Imaging appearance of a post-intubation cricoid chondronecro
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Chondronecrosis is a known complication of external beam radiation therapy and endotracheal intubation. Radiation therapy is the most common cause of chondronecrosis owing to local cartilage ischaemia following treatment. Prolonged endotracheal intubation can lead to chondronecrosis as it is associated with excessive pressure on the cartilage by the endotracheal tube or its cuff. The cricoid ring is the most commonly affected cartilage. CT imaging is an integral part of the workup, although reports on imaging appearances are scant. We report the imaging and clinical presentation of a case of chondronecrosis secondary to the use of endotracheal tube ventilation. The patient was managed conservatively with good clinical outcome.

Case Report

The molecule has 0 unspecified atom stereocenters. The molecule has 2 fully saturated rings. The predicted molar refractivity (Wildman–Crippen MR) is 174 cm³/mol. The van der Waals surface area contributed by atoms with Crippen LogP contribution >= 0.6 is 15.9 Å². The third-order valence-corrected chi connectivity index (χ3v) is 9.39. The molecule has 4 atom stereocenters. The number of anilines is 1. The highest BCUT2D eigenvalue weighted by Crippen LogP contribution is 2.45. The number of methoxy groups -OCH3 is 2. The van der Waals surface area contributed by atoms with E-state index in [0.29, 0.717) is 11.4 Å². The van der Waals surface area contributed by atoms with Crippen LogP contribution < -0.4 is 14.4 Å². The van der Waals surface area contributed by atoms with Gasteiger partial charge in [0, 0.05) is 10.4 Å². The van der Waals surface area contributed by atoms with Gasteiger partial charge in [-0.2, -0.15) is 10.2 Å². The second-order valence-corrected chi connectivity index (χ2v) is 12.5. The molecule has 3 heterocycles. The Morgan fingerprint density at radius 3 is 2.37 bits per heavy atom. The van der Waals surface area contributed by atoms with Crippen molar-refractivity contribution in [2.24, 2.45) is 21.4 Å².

A-21-year-old-male patient presented with hoarseness of voice and occasional difficulty in breathing. The patient was involved in a road traffic accident 9 months ago and had sustained a head injury. He underwent surgery for depressed fracture of the parietal bone. The patient was managed on endotracheal intubation for 7 days, followed by elective tracheostomy. Later, he was put on T-piece mode of ventilation. Subsequently, he was decannulated successfully after 4 months. 10 days following decannulation, the patient developed change of voice—hoarse in nature and breathy in quality—chronic cough and difficulty in breathing.

http://www.birpublications.org/doi/full/10.1259/bjrcr.20150442
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